Friday, 28 October 2011

We Need To Talk About Kevin

UK Release: Friday 21st October 2011
Watched in cinema: Sunday 23rd October 2011
Rating: 15
Genre: Drama, Thriller
Runtime: 1hr 52mins
IMDb Plot Synopsis: The mother of a teenage boy who went on a high-school killing spree tries to deal with her grief -- and feelings of responsibility for her child's actions -- by writing to her estranged husband.

My Review: Look at that poster: 5 stars all over! 
Now, I’d been following this film a little bit and was quite interested in seeing it, but how I got to see (most of!) this film is a little bit of an odd story. I’d found out about a free preview screening of The Ides of March in the Guardian and was delighted to see that it was being shown in my home town! I can’t express enough how rare that is! I went along looking forward to seeing this fantastic political thriller that I’d heard a lot of good things about, except... the cinema couldn’t access the film and so offered up some other films instead which we could watch for free. As soon as We Need To Talk About Kevin was mentioned the majority of the cinema buzzed and so we settled down to see this peculiar and intense film. 
This film is essentially a horror, reminding me a little of Rosemary’s Baby and was pretty uncomfortable to watch as the tension continued to build. Tilda Swinton was, of course, outstanding as the lead of the film, and is clearly being pushed towards the Oscar panelists, deservedly so. The entire cast, particuarly John C. Reilly playing both clueless Franklin, Dad of Kevin and Ezra Miller, playing Kevin himself, were top class.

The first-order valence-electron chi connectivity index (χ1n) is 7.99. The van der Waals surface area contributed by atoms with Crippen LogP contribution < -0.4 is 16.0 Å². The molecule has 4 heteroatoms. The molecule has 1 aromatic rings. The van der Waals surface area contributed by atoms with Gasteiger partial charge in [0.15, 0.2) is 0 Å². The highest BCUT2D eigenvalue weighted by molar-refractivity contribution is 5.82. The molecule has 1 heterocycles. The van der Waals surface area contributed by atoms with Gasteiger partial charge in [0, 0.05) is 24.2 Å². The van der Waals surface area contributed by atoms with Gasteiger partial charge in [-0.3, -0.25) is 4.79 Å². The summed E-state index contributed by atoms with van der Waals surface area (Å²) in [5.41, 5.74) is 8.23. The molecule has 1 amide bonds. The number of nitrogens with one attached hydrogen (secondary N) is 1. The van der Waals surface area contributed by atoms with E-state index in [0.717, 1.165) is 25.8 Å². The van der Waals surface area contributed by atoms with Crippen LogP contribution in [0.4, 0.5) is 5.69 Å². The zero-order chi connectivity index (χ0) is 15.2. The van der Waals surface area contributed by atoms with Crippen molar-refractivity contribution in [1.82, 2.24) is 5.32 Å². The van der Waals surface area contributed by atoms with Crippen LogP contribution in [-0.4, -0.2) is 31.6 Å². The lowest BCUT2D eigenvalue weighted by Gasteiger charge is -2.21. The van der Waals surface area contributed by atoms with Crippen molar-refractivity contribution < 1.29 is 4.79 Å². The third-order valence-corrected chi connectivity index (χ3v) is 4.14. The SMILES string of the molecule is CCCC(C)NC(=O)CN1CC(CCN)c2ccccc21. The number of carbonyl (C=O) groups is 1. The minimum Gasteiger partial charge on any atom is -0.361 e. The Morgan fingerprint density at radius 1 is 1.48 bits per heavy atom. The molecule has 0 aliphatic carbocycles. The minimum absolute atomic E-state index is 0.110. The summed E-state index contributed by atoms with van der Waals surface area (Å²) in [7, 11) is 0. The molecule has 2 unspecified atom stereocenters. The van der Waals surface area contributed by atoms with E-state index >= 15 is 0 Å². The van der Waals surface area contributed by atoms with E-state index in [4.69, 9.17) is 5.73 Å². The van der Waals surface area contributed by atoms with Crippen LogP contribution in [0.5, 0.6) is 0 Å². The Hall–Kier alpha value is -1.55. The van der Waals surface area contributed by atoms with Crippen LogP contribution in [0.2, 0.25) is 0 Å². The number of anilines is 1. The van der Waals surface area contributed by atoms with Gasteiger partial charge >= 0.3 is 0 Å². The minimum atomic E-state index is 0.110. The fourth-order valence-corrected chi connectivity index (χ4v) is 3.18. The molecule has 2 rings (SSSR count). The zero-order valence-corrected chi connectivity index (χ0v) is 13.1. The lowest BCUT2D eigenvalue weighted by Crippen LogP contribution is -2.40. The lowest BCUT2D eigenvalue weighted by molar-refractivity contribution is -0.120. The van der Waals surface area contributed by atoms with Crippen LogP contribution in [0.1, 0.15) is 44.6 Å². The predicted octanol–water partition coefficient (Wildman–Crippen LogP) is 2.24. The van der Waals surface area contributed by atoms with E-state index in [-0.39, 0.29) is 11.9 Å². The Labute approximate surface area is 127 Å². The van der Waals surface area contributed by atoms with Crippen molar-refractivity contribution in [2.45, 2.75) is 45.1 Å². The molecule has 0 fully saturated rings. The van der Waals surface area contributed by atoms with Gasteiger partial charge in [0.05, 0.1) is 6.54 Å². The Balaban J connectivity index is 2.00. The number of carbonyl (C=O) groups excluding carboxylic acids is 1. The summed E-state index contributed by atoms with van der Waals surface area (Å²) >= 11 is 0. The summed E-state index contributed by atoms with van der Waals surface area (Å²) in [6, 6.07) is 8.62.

However uncomfortable it was, it was completely gripping and very intelligently shot by Lynne Ramsay. It goes without saying that this is a very dark film with an odd genre, part horror, part drama, part thriller, part black comedy it has a nonlinear narrative; showing both flashbacks of Eva’s time before she got pregnant, bringing Kevin up and the aftermath of Kevin’s terrible crime. The audience isn’t shown what it is that Kevin has done that is so terrible, until, I believe, the very end. The film slowly pieces together how she got to a gaunt alcoholic, alone in a vandalised house dealing with the consequences of her sons actions.
The colour red is painfully dominant throughout the film; tomatoes, blood, paint, jam. It is a little self-conscious, but eery, and helps the incredible montage of beautiful images be even more enticing. I really wish I could of seen the end, but alas I had to catch a train to London! But the main thing I took away from the film was that it is most definitely enough to put you off being a parent forever!
Score: 7.5/10

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